For seven years Melissa Russell and her late husband, Stephen, hosted house concerts in the Houston Heights and Round Top. They finally decided to live the dream, purchasing historic buildings in Burton and remodeling them into the Burton Roadhouse.
For seven years Melissa Russell and her late husband, Stephen, hosted house concerts in the Houston Heights and Round Top. They finally decided to live the dream, purchasing historic buildings in Burton and remodeling them into the Burton Roadhouse.
Photo by Mark Herman Reyes

From Bank to Bar: Brews and Boos in Burton, Texas

Retirement plans come in all shapes and sizes. Some folks plan to travel, others decide to take up playing bridge, but for Stephen and Melissa Russell — who must have been the coolest couple around — they decided to take their popular house concerts one step further by opening up a roadhouse.

Having lived in both Houston and Round Top the couple was already familiar with the area — along Highway 290 halfway between Houston and Austin — and settled on a trio of connected historic buildings in Burton, Texas. But life isn't always fair and, right around the time they began remodeling the structures, Stephen was diagnosed with stage four esophageal cancer and given months to live.

They wavered in their plans, but only for an instant, and Stephen said that he'd like to see the dream come true. Although he died early in January 2017, Melissa has followed through on their vision. She's struggled against all sorts of odds, found a sense of community after her husband's death and, quite possibly, has entertained a ghost or two.

Former home of (L) Burton State Bank, (center) Knittel Store and (R) coop. Melissa and Stephen Russell converted the buildings into the Burton Roadhouse with (L) kitchen and bathrooms (center) stage and dance floor and (R) pool tables.
Former home of (L) Burton State Bank, (center) Knittel Store and (R) coop. Melissa and Stephen Russell converted the buildings into the Burton Roadhouse with (L) kitchen and bathrooms (center) stage and dance floor and (R) pool tables.

The town is located just a hop, skip and a jump from nearby Washington-on-the-Brazos, the birthplace of Texas, and early history is murky. We know that a Dr. W.M. Mayfield owned one of the buildings in 1881 and a druggist administered tonics there; in 1906 it became the home of the Burton State Bank. The bank closed briefly during the Great Depression, but only for three days, and remained there until it relocated in 1965.

Burton was also sort of a Peyton Place, with its own share of jealousy, arson and general tomfoolery. One of the bank's board of directors was Herman Knittel Sr., an entrepreneurial sort of fellow who founded a church, dabbled in politics (in 1884 he was elected on the democratic ticket to the Texas State Senate), and who owned the adjacent Knittel Store (shown above), a barn and a magnificent three-story home in the center of downtown.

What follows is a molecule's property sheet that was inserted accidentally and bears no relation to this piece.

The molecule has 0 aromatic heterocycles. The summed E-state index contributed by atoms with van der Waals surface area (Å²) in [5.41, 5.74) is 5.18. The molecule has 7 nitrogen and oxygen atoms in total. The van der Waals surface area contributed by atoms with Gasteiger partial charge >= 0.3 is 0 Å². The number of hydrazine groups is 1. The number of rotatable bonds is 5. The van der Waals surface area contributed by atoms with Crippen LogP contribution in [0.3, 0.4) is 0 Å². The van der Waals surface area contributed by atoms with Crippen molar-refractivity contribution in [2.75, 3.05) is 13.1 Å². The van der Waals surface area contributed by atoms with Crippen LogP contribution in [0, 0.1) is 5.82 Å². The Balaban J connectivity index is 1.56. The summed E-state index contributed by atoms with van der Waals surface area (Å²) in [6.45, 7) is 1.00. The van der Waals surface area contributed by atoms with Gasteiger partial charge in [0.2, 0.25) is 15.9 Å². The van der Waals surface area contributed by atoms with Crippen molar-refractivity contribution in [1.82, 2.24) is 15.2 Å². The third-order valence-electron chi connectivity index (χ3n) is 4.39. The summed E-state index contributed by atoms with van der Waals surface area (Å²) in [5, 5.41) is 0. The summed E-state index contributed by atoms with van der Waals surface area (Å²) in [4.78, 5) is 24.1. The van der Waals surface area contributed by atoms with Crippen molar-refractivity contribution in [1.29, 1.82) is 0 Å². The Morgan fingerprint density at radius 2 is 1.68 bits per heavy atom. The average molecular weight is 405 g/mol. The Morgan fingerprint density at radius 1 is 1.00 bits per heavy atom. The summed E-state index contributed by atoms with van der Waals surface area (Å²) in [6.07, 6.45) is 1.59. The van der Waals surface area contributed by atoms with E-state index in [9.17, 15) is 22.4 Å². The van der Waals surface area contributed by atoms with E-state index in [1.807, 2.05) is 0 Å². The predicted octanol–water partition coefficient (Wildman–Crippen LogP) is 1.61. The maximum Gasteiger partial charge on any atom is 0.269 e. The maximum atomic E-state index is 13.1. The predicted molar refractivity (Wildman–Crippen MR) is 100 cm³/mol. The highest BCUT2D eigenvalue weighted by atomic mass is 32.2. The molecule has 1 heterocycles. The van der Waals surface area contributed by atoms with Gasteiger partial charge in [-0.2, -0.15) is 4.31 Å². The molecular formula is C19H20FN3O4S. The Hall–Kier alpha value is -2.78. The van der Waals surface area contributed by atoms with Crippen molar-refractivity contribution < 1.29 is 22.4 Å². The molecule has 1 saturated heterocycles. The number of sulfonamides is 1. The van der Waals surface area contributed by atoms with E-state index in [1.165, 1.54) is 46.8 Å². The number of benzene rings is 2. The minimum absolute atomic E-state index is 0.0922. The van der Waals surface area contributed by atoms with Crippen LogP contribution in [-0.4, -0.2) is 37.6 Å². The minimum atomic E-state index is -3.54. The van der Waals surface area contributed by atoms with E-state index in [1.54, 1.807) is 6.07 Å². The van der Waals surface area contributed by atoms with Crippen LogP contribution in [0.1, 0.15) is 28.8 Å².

Knittel must have pissed somebody off — it could have been politics or jealousy — but in 1898 an arsonist started a fire at the Knittel barn and also at the Knittel Store. The flames took hold and the fire spread to the Burton Depot (which served the Austin-Houston route along the busy Houston & Texas Central Railroad), a lumber yard and the prestigious Washington Hotel. After the fire the building on the far right lost its second story.

This scene from 1906 shows the buildings on Railroad Street, now home of the Burton Roadhouse. The photograph was published in the History of Burton, Volume II, by Annie Maud Avis.
This scene from 1906 shows the buildings on Railroad Street, now home of the Burton Roadhouse. The photograph was published in the History of Burton, Volume II, by Annie Maud Avis.
Photo courtesy of Burton Heritage Society

As for evidence of ghosts, strange occurrences have happened inside the Burton Roadhouse since it opened for business. The staff has come in and they'll find the lights are up, or they'll open and find that the jukebox has been turned on. Perhaps it's because the buildings are finally seeing activity after all these years, or it's because the building was struck by lightning thus opening the door to a parallel universe, or maybe it's the fact that Knittel's great, great, great granddaughter, Fawn Knittel, works there as bar manager. Fawn says that whenever these strange things happen, it's become habit to laugh and say, "Oh, that's Grandpa Knittel again."

Today the Burton Roadhouse balances the fine line between old-timey history and full-service restaurant and bar. Melissa brings in both local and out-of-state bands, and they've booked The Mighty Orq, Libby Koch (Ordinary Elephant), John Evans, Patrice Pike and Irish imports Tommy and Saundra O'Sullivan.

The former bank building now houses the kitchen area, bathrooms and wine cellar for the Burton Roadhouse. But in the 1980s the space housed City Hall, an evidence room, and even contained a pair of holding cells. Melissa says customers come in occasionally and say they've served time in one of those cells.

The Burton Roadhouse is open Wednesdays through Sundays at 518 North Railroad, Burton, Texas.
The Burton Roadhouse is open Wednesdays through Sundays at 518 North Railroad, Burton, Texas.
Photo by Peachy Val Photography

So from the banks and (jail) bars of yesteryear to the brews and boos of today, it's nice to see that a little piece of Texas history can keep reinventing itself.

The Burton Roadhouse makes killer pizzas and serves up Sunday brunch with a hair-of-the-dog Bloody Mary bar. It is located about 90 minutes outside Houston and Austin at 518 North Railroad, Burton, Texas, 979-289-0013, burtonroadhouse.com.

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